Mentions: To determine the consequence of reduction of APPG gene function, we initially used an RNA interference knock-down approach. Given the high similarity between APPG proteins, we reasoned that there might be a high degree of degeneracy in their function and that, in order to detect a phenotype, knocking down more than one of the APPG genes would be required. We generated transgenic animals in which pharyngeal muscle cells expressed both the sense and anti-sense strands of abu-6. Because of the high nucleotide sequence identity among APPG genes, this RNAi treatment is predicted to affect several APPG genes (supplementary material Table S6). Transgenic animals grew poorly (Fig. 3A), likely because of inefficient pharyngeal transport and grinding of bacteria (Fig. 3B). This was evident by the high frequency of animals with their pharyngeal lumen stuffed with bacteria as well as occurrence of undigested bacteria in the anterior intestine (Fig. 3D). Whereas 0/50 wild-type animals had a stuffed pharynx phenotype or intact GFP-marked bacteria in the anterior intestine, 19/32 abu-6(RNAi) animals had a stuffed pharynx phenotype and 6/32 had intact bacteria in the anterior intestine. These results indicate that APPG protein function is required for the digestive action of the pharynx, consistent with the expression pattern.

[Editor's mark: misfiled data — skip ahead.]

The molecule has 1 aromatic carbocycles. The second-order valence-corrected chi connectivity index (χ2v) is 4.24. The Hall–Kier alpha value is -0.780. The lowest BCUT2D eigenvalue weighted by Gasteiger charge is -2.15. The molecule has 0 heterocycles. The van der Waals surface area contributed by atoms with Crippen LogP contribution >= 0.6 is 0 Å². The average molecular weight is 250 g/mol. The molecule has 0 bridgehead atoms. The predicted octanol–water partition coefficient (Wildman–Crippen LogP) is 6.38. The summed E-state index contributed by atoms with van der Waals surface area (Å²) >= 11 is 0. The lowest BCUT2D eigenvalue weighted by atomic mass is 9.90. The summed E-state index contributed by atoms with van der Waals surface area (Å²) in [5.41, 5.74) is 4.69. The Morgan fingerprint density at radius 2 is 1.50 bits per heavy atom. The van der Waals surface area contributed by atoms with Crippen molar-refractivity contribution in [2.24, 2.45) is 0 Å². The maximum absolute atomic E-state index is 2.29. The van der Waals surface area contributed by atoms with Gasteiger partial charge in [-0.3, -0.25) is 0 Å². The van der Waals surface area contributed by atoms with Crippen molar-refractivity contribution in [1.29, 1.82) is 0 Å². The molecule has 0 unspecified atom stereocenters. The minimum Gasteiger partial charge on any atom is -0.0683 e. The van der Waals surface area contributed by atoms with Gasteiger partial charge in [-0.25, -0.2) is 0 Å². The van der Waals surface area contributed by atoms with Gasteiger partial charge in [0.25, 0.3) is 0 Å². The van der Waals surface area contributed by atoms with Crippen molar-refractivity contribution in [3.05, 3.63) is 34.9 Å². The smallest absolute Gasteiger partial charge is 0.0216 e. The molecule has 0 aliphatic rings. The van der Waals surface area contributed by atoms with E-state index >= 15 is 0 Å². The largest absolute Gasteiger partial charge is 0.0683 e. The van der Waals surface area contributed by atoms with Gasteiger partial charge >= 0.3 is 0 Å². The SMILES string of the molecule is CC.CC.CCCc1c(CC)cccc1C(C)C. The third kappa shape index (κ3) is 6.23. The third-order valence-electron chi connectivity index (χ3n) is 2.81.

Bottom Line: We found strong transcriptional induction during the molt of 12 of 15 previously identified abu genes encoding Prion-like (P) glutamine (Q) and asparagine (N) rich PQN proteins, as well as 15 additional genes encoding closely related PQN proteins. abu/pqn genes, which we name the abu/pqn paralog group (APPG) genes, were expressed in pharyngeal cells and the proteins encoded by two APPG genes we tested localized to the pharyngeal cuticle.Deleting the APPG gene abu-14 caused abnormal pharyngeal cuticular structures and knocking down other APPG genes resulted in abnormal cuticular function.The strong developmental regulation of the APPG genes raises the possibility that such genes would be identified in transcriptional profiling experiments in which the animals' developmental stage is not precisely staged.

View Article: PubMed Central - PubMed

Affiliation: Department of Neurology, Perelman School of Medicine, University of Pennsylvania, Philadelphia, PA 19104, USA.

No MeSH data available.


Related in: MedlinePlus